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Medical Marijuana: Introduction

This guide is written for students doing research on medical marijuana laws. It includes federal and state materials with a special emphasis on California state law.

Medical Marijuana

What is marijuana?

(Definition from Wikipedia.org)

Cannabis, also known as marijuana (sometimes spelled "marihuana") among many other names, refers to any number of preparations of the Cannabis plant intended for use as a psychoactive drug. The word marijuana comes from the Mexican Spanish marihuana. According to the United Nations, cannabis "is the most widely used illicit substance in the world."

The typical herbal form of cannabis consists of the flowers and subtending leaves and stalks of mature pistillate of female plants. The resinous form of the drug is known as hashish (or merely as 'hash').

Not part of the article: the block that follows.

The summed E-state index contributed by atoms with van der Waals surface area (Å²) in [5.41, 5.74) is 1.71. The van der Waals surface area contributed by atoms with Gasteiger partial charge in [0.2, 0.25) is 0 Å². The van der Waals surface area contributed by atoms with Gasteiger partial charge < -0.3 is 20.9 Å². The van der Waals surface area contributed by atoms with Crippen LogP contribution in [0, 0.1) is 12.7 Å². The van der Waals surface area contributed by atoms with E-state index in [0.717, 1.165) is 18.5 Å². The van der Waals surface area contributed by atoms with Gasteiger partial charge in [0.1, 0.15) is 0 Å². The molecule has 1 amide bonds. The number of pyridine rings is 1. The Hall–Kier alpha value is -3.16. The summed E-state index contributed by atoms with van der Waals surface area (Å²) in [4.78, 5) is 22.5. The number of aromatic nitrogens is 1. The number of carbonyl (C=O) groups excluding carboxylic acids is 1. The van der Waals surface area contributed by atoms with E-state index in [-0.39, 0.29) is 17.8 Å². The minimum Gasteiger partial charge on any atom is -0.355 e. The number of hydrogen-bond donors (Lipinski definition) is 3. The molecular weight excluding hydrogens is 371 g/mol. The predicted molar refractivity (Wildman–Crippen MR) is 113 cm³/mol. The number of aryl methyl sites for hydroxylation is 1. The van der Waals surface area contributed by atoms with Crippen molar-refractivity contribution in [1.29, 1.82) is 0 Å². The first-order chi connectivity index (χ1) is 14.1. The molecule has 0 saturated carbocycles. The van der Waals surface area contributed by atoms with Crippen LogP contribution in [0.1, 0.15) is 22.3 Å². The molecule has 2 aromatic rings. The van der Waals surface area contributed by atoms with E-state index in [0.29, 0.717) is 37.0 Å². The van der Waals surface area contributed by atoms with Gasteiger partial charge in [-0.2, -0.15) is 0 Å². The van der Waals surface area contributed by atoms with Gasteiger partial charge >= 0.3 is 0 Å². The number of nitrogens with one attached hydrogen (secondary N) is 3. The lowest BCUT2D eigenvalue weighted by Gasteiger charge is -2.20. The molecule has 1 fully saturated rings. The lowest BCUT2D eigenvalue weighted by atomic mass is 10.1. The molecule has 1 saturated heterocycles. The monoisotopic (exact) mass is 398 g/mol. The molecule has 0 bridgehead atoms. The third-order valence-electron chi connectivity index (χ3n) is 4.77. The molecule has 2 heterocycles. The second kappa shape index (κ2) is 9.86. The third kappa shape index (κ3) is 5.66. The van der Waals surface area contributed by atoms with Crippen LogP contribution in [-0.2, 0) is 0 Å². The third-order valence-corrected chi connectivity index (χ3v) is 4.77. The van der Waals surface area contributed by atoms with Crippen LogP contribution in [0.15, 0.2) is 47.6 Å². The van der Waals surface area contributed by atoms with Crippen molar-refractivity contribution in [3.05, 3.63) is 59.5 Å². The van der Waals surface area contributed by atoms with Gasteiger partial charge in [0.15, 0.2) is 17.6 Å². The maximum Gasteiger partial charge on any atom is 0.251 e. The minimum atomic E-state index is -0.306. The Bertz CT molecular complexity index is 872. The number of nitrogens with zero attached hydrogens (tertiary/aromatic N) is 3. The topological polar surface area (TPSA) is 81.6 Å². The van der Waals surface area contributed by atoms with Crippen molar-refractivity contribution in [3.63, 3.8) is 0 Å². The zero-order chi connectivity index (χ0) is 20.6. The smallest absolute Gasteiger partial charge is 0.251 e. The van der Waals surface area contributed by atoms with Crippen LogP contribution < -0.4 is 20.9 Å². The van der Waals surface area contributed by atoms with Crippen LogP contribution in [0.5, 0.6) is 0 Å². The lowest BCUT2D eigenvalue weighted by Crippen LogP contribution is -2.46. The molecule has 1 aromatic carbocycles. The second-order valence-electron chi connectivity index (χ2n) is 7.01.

The major psychoactive chemical compound in cannabis is Δ9-tetrahydrocannabinol (commonly abbreviated as THC). Cannabis contains more than 400 different chemical compounds, including at least 66 other cannabinoids (cannabidiol (CBD), cannabinol (CBN) and tetrahydrocannabivarin (THCV), etc.) which can result in different effects from those of THC alone.

Cannabis use has been found to have occurred as long ago as the third millennium B.C. In modern times, the drug has been used for recreational, religious or spiritual, and medicinal purposes. The UN estimated that in 2004 about 4% of the world's adult population (162 million people) use cannabis annually, and about 0.6% (22.5 million) use it on a daily basis. The possession, use, or sale of cannabis preparations containing psychoactive cannabinoids became illegal in most parts of the world in the early 20th century. Since then, some countries have intensified the enforcement of cannabis prohibition, while others have reduced it.

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